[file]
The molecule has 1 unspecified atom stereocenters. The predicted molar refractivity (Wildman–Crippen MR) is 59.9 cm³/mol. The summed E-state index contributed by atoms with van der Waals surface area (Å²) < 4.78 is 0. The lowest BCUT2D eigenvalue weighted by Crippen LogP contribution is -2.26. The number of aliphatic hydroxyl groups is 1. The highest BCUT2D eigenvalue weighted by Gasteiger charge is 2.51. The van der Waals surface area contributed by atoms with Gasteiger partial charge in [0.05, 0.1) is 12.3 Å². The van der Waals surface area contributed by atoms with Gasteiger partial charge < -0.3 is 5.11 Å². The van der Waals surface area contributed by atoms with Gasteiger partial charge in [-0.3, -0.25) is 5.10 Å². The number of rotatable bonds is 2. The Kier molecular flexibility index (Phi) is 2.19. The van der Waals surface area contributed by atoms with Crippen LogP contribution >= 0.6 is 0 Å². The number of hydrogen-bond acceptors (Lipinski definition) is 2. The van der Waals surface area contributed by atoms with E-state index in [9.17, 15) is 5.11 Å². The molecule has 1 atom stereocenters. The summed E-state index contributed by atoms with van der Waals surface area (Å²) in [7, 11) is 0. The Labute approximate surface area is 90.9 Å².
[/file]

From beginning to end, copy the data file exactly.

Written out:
The molecule has 1 unspecified atom stereocenters. The predicted molar refractivity (Wildman–Crippen MR) is 59.9 cm³/mol. The summed E-state index contributed by atoms with van der Waals surface area (Å²) < 4.78 is 0. The lowest BCUT2D eigenvalue weighted by Crippen LogP contribution is -2.26. The number of aliphatic hydroxyl groups is 1. The highest BCUT2D eigenvalue weighted by Gasteiger charge is 2.51. The van der Waals surface area contributed by atoms with Gasteiger partial charge in [0.05, 0.1) is 12.3 Å². The van der Waals surface area contributed by atoms with Gasteiger partial charge < -0.3 is 5.11 Å². The van der Waals surface area contributed by atoms with Gasteiger partial charge in [-0.3, -0.25) is 5.10 Å². The number of rotatable bonds is 2. The Kier molecular flexibility index (Phi) is 2.19. The van der Waals surface area contributed by atoms with Crippen LogP contribution >= 0.6 is 0 Å². The number of hydrogen-bond acceptors (Lipinski definition) is 2. The van der Waals surface area contributed by atoms with E-state index in [9.17, 15) is 5.11 Å². The molecule has 1 atom stereocenters. The summed E-state index contributed by atoms with van der Waals surface area (Å²) in [7, 11) is 0. The Labute approximate surface area is 90.9 Å².